Quantitative elemental bio-imaging of Mn, Fe, Cu and Zn in 6-hydroxydopamine induced Parkinsonism mouse models

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dc.contributor.author Hare, D
dc.contributor.author Reedy, B
dc.contributor.author Grimm, R
dc.contributor.author Wilkins, S
dc.contributor.author Volitakis, I
dc.contributor.author George, JL
dc.contributor.author Cherny, RA
dc.contributor.author Bush, AI
dc.contributor.author Finkelstein, DI
dc.contributor.author Doble, P
dc.date.accessioned 2010-05-28T09:43:06Z
dc.date.issued 2009-01
dc.identifier.citation Metallomics, 2009, 1 (1), pp. 53 - 58
dc.identifier.issn 1756-5901
dc.identifier.other C1 en_US
dc.identifier.uri http://hdl.handle.net/10453/8417
dc.description.abstract This study demonstrates the application of quantitative elemental bio-imaging for the determination of the distribution Cu, Mn, Fe and Zn in Parkinsonism mouse model brains. Elevated concentrations of these metals within the substantia nigra (SN) are suspected to play a role on the development of Parkinson's disease. Elemental bio-imaging employs laser ablation inductively coupled mass spectrometry (LA-ICP-MS) to construct images of trace element distribution. Quantitative data was produced by ablating the standard tissue sections and recording the mean signal intensity calibrated against multi level matrix matched tissue standards. The concentrations of Fe within the substantia nigra of the lesioned animals increased significantly when compared against control animals. Furthermore, the data was compared against solution nebulisation ICP-MS in which the whole substantia nigra was excised. The trends were the same for both methods; however the elemental bio-imaging method returned significantly higher concentrations. This was caused by dilution from inclusion of surrounding tissue of the SN during the excision procedure. © The Royal Society of Chemistry 2009.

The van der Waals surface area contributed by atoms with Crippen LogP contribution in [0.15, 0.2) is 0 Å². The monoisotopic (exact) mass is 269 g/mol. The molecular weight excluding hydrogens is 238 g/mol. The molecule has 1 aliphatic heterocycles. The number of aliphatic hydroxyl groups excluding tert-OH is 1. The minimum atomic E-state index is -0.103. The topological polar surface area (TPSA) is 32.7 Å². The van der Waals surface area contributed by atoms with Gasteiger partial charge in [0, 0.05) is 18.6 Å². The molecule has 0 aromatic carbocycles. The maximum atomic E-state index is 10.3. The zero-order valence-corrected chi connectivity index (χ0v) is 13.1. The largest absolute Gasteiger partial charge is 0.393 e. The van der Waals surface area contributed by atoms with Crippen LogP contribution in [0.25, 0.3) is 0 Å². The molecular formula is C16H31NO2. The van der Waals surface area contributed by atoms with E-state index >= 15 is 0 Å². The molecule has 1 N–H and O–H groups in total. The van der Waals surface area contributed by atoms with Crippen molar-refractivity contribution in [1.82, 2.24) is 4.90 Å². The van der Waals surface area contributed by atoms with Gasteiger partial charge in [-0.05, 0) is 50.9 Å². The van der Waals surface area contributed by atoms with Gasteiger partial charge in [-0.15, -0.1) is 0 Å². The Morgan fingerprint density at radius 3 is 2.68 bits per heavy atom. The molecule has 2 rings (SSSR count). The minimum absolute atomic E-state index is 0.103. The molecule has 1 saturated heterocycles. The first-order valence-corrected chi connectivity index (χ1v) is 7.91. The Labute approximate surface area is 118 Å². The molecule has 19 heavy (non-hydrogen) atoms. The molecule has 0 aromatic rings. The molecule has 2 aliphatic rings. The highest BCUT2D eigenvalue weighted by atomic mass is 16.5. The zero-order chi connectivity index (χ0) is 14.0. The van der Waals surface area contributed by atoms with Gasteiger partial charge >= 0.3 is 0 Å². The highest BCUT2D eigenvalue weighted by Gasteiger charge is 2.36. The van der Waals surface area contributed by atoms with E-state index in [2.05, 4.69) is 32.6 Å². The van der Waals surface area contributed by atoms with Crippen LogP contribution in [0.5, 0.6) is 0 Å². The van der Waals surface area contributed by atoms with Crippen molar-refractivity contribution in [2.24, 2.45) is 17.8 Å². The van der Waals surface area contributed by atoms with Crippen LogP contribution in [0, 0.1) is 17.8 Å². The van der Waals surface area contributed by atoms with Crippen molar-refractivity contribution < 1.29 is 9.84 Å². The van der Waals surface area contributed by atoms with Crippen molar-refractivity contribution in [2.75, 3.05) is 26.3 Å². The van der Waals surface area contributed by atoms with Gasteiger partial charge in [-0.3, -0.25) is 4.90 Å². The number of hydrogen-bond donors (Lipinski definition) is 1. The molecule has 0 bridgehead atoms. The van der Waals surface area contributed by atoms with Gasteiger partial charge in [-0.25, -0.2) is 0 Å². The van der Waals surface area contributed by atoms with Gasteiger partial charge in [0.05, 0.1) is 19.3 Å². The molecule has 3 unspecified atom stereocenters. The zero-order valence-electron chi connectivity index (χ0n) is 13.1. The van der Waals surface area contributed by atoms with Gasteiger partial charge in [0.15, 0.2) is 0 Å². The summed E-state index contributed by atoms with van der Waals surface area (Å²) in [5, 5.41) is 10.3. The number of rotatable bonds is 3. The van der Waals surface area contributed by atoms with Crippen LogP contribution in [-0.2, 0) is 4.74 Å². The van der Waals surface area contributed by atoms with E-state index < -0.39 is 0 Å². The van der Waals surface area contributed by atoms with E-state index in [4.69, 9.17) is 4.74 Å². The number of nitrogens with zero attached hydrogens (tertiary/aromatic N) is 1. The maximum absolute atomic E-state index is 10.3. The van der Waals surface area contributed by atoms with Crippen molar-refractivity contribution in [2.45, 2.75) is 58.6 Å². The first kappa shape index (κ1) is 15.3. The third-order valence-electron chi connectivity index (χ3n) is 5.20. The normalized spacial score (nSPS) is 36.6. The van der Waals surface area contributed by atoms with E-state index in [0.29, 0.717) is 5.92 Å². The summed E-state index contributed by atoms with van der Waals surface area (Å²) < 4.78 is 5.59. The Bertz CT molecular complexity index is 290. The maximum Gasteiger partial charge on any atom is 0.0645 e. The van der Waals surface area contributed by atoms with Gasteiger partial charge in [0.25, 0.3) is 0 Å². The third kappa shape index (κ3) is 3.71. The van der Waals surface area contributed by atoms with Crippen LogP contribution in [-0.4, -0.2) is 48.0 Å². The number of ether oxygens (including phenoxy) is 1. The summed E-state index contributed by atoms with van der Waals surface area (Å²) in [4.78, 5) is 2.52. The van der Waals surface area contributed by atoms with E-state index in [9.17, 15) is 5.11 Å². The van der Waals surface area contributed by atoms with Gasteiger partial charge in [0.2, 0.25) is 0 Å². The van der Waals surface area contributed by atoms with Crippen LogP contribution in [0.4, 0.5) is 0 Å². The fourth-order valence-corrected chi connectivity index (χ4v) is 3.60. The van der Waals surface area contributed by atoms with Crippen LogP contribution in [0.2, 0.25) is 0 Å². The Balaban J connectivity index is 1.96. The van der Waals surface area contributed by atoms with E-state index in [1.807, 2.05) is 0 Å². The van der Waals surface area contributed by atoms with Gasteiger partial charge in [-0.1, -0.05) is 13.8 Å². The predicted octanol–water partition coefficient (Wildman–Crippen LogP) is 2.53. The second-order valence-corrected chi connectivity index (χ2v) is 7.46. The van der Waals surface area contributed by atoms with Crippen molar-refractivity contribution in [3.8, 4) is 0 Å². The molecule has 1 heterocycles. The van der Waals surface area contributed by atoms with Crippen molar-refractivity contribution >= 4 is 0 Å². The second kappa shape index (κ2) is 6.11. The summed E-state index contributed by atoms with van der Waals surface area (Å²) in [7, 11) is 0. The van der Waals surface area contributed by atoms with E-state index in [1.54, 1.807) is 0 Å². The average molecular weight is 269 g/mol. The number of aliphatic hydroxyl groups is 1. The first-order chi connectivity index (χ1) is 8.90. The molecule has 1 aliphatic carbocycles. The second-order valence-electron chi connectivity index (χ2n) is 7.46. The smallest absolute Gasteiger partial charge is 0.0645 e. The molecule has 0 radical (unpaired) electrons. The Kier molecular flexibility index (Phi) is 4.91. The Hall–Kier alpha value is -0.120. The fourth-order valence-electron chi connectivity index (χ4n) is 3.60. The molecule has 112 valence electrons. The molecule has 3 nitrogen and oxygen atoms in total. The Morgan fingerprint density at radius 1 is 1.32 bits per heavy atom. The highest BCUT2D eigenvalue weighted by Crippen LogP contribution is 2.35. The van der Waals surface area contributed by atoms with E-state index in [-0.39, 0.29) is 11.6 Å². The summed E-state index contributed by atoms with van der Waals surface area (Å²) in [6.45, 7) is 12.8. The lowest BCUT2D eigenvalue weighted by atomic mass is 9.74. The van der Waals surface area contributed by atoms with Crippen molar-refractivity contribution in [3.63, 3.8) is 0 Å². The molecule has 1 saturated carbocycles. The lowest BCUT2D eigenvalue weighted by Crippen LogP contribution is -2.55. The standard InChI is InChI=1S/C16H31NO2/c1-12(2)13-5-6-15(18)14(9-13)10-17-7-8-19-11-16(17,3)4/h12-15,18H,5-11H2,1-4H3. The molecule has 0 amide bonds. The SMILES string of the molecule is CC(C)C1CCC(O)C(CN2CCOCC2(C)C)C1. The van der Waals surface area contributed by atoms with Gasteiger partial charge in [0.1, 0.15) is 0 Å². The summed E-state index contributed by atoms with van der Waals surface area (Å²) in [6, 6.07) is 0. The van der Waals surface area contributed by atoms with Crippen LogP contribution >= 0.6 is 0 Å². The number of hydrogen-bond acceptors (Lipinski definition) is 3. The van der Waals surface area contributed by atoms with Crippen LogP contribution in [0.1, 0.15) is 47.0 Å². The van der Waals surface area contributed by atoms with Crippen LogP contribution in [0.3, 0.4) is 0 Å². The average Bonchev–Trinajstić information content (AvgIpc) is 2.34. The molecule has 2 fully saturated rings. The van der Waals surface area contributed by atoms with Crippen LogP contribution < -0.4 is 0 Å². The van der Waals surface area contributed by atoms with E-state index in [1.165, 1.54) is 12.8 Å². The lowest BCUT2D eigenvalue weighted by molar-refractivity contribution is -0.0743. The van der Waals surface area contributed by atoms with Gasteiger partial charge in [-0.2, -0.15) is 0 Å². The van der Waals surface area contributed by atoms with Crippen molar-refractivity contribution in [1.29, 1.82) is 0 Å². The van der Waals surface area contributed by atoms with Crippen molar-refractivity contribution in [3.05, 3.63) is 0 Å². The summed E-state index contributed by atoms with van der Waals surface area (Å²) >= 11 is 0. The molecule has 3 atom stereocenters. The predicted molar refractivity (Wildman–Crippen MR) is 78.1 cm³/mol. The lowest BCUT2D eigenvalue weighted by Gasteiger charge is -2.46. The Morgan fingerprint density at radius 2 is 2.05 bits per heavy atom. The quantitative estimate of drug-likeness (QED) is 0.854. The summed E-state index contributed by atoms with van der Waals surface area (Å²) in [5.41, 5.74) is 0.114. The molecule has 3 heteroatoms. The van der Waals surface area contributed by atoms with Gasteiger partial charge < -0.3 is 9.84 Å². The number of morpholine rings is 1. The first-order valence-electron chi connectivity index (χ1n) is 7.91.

dc.language eng
dc.relation.hasversion Accepted manuscript version en_US
dc.relation.isbasedon 10.1039/b816188g
dc.title Quantitative elemental bio-imaging of Mn, Fe, Cu and Zn in 6-hydroxydopamine induced Parkinsonism mouse models
dc.type Journal Article
dc.parent Metallomics
dc.journal.volume 1
dc.journal.volume 1
dc.journal.number 1 en_US
dc.publocation London, UK en_US
dc.identifier.startpage 53 en_US
dc.identifier.endpage 58 en_US
dc.cauo.name SCI.Chemistry and Forensic Sciences en_US
dc.conference Verified OK en_US
dc.for 039902 Forensic Chemistry
dc.personcode 010494
dc.personcode 000263
dc.personcode 995243
dc.percentage 100 en_US
dc.classification.name Forensic Chemistry en_US
dc.classification.type FOR-08 en_US
dc.edition en_US
dc.custom en_US
dc.date.activity en_US
dc.location.activity en_US
pubs.embargo.period Not known
pubs.organisational-group /University of Technology Sydney
pubs.organisational-group /University of Technology Sydney/Faculty of Science
pubs.organisational-group /University of Technology Sydney/Strength - Forensic Science
utslib.copyright.status Open Access
utslib.copyright.date 2015-04-15 12:23:47.074767+10
pubs.consider-herdc true
utslib.collection.history General (ID: 2)
utslib.collection.history School of Chemistry and Forensic Science (ID: 339)

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